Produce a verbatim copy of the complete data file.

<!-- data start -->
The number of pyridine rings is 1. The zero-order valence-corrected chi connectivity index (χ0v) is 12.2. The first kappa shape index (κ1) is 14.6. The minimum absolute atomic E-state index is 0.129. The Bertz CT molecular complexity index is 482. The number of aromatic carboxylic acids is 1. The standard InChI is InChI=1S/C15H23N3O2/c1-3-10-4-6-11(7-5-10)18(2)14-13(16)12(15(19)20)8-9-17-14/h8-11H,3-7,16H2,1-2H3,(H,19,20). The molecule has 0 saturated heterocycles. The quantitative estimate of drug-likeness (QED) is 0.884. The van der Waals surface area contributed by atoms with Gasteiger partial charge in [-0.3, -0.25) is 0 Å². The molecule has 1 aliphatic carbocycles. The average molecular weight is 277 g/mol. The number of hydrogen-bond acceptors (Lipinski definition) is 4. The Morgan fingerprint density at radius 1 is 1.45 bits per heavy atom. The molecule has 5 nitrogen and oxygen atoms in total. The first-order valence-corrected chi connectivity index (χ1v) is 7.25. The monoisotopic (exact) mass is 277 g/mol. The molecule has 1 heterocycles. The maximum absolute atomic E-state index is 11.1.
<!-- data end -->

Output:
The number of pyridine rings is 1. The zero-order valence-corrected chi connectivity index (χ0v) is 12.2. The first kappa shape index (κ1) is 14.6. The minimum absolute atomic E-state index is 0.129. The Bertz CT molecular complexity index is 482. The number of aromatic carboxylic acids is 1. The standard InChI is InChI=1S/C15H23N3O2/c1-3-10-4-6-11(7-5-10)18(2)14-13(16)12(15(19)20)8-9-17-14/h8-11H,3-7,16H2,1-2H3,(H,19,20). The molecule has 0 saturated heterocycles. The quantitative estimate of drug-likeness (QED) is 0.884. The van der Waals surface area contributed by atoms with Gasteiger partial charge in [-0.3, -0.25) is 0 Å². The molecule has 1 aliphatic carbocycles. The average molecular weight is 277 g/mol. The number of hydrogen-bond acceptors (Lipinski definition) is 4. The Morgan fingerprint density at radius 1 is 1.45 bits per heavy atom. The molecule has 5 nitrogen and oxygen atoms in total. The first-order valence-corrected chi connectivity index (χ1v) is 7.25. The monoisotopic (exact) mass is 277 g/mol. The molecule has 1 heterocycles. The maximum absolute atomic E-state index is 11.1.